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'UNATTENDED ACCESS' by Nile Koetting at Parliament, Paris

Two people are speaking on a video call. One shares the contents of their screen in real time. In the image on-screen, both participants (dis?)appear in a mise en abyme of their own likenesses. A message appears: “To avoid infinite mirror, don’t share your entire screen...” 

Nile Koetting’s work actively complicates the mise en scène through the mise en abyme. In this instance, one might begin with the theatre as an apparatus – but in doing so, one must not confound the theatre with the beginning – which organises the spectacle as a distillation of effects onto a designated stage. In his representation of the theatrical apparatus, Koetting extracts individual elements, warps them into uncanny figures and combines them into assemblages indistinguishable from the architectures of waiting rooms, transit centres, the dematerialised workplace, generally speaking. We enter into these assemblages, not quite as spectators, perhaps not as performers either, but most likely as additional props in the scene. After all, if all the world is indeed a stage, you and I are not going to be cast in the lead roles, right? 

Which is to say, Nile Koetting’s appropriation of scenographic elements is not summed up by a concept of performativity, since his notion of the subject is too broad for the human to encompass. Making oblique reference to the Japanese tradition of Noh Theater for example, he disembowels the theatre, bringing the make-up room into view as the site of spiritual transformation. Through the transposition, the make-up room itself undergoes its own metamorphosis, now illuminated like a casino, it casts light on the role of chance in change and fortune in becoming.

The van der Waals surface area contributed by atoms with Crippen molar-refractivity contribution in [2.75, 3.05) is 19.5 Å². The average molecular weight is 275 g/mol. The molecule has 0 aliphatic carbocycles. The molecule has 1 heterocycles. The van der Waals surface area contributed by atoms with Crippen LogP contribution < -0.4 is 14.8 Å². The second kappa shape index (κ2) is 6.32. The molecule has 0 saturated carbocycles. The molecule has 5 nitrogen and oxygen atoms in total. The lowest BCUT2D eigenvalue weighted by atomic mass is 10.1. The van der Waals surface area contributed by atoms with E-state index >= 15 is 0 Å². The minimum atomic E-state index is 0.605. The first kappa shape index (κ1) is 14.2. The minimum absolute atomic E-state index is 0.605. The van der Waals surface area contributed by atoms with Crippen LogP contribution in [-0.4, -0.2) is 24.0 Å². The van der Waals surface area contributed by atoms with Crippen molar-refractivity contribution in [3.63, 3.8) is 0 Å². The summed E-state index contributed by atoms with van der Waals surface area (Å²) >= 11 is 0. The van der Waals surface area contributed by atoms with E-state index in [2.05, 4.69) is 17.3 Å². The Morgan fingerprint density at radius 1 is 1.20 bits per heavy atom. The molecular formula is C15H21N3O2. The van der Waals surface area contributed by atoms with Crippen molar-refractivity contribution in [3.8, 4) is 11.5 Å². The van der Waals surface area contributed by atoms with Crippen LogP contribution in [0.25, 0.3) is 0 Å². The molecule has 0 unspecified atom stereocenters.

Because everything is change. Koetting uses the ubiquitous, infuriating Loading... symbol, a circuitous icon that is never complete, to question the false teleology of optimisation processes. If we are continuously buffering, when do we get to play? Sleepy trusses seem unable to uphold the illusion any longer, and the infrastructure of the piece is collapsing. At the same time, stage lights follow their own parcours within the exhibition space, as though the performance were carrying on anyway. The temporality of this performance is spliced once again by an ambient sound piece, which inserts the sounds of an audience from some unknown future into the scene. Of course, the scene might be illegible to most viewers now, but that does not mean that the storyline will remain incoherent or meaningless to others in time. 

Behind the scenes, backstage, becomes an impossible category in Koetting’s work. There is no end to the apparatus. Even at this small scale, with the tiny screens showing moving images, and the little sofas, it seems that the miniature figures do not curry the favour of an audience but test out the different settings for themselves. In this inversion of roles, whereby performers become consumers, audiences the hopeful candidates, there is recourse to a higher power that goes by the name of Efficiency. In a world of immaterial labour, there is no spatial or temporal boundary to the site of work. While Fordism fetishized the singular gesture, now the efficient workflow spills out across every aspect of life. In re- staging work, incorporating the management consultant’s contrivances of optimization, Koetting presents to us the ultimate spectacle, the tragi-comedy of existence: There is no avoiding the infinite mirror here. 

17.3.23 — 6.5.23


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